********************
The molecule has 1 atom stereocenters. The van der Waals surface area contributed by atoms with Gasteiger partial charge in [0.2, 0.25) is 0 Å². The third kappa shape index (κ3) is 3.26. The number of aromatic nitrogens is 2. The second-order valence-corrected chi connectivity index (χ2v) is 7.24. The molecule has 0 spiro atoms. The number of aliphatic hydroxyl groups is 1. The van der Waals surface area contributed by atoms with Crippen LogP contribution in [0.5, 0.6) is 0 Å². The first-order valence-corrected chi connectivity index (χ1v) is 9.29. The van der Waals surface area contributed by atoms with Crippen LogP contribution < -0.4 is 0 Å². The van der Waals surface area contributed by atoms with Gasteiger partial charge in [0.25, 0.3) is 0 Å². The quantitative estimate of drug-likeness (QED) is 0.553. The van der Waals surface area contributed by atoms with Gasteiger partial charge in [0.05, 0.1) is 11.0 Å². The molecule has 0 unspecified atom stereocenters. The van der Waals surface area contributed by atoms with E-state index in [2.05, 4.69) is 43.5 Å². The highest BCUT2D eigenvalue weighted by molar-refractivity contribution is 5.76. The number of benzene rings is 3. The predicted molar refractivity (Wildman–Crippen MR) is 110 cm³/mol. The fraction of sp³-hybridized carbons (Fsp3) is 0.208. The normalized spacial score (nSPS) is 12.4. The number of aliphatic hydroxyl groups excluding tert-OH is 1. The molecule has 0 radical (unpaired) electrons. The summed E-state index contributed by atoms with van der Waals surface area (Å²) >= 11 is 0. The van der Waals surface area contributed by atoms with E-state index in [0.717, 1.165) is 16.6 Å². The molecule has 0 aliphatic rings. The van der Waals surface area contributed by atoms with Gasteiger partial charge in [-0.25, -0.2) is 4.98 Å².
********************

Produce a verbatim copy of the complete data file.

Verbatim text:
The molecule has 1 atom stereocenters. The van der Waals surface area contributed by atoms with Gasteiger partial charge in [0.2, 0.25) is 0 Å². The third kappa shape index (κ3) is 3.26. The number of aromatic nitrogens is 2. The second-order valence-corrected chi connectivity index (χ2v) is 7.24. The molecule has 0 spiro atoms. The number of aliphatic hydroxyl groups is 1. The van der Waals surface area contributed by atoms with Crippen LogP contribution in [0.5, 0.6) is 0 Å². The first-order valence-corrected chi connectivity index (χ1v) is 9.29. The van der Waals surface area contributed by atoms with Crippen LogP contribution < -0.4 is 0 Å². The van der Waals surface area contributed by atoms with Gasteiger partial charge in [0.25, 0.3) is 0 Å². The quantitative estimate of drug-likeness (QED) is 0.553. The van der Waals surface area contributed by atoms with Gasteiger partial charge in [0.05, 0.1) is 11.0 Å². The molecule has 0 unspecified atom stereocenters. The van der Waals surface area contributed by atoms with E-state index in [2.05, 4.69) is 43.5 Å². The highest BCUT2D eigenvalue weighted by molar-refractivity contribution is 5.76. The number of benzene rings is 3. The predicted molar refractivity (Wildman–Crippen MR) is 110 cm³/mol. The fraction of sp³-hybridized carbons (Fsp3) is 0.208. The normalized spacial score (nSPS) is 12.4. The number of aliphatic hydroxyl groups excluding tert-OH is 1. The molecule has 0 radical (unpaired) electrons. The summed E-state index contributed by atoms with van der Waals surface area (Å²) >= 11 is 0. The van der Waals surface area contributed by atoms with E-state index in [0.717, 1.165) is 16.6 Å². The molecule has 0 aliphatic rings. The van der Waals surface area contributed by atoms with Gasteiger partial charge in [-0.25, -0.2) is 4.98 Å².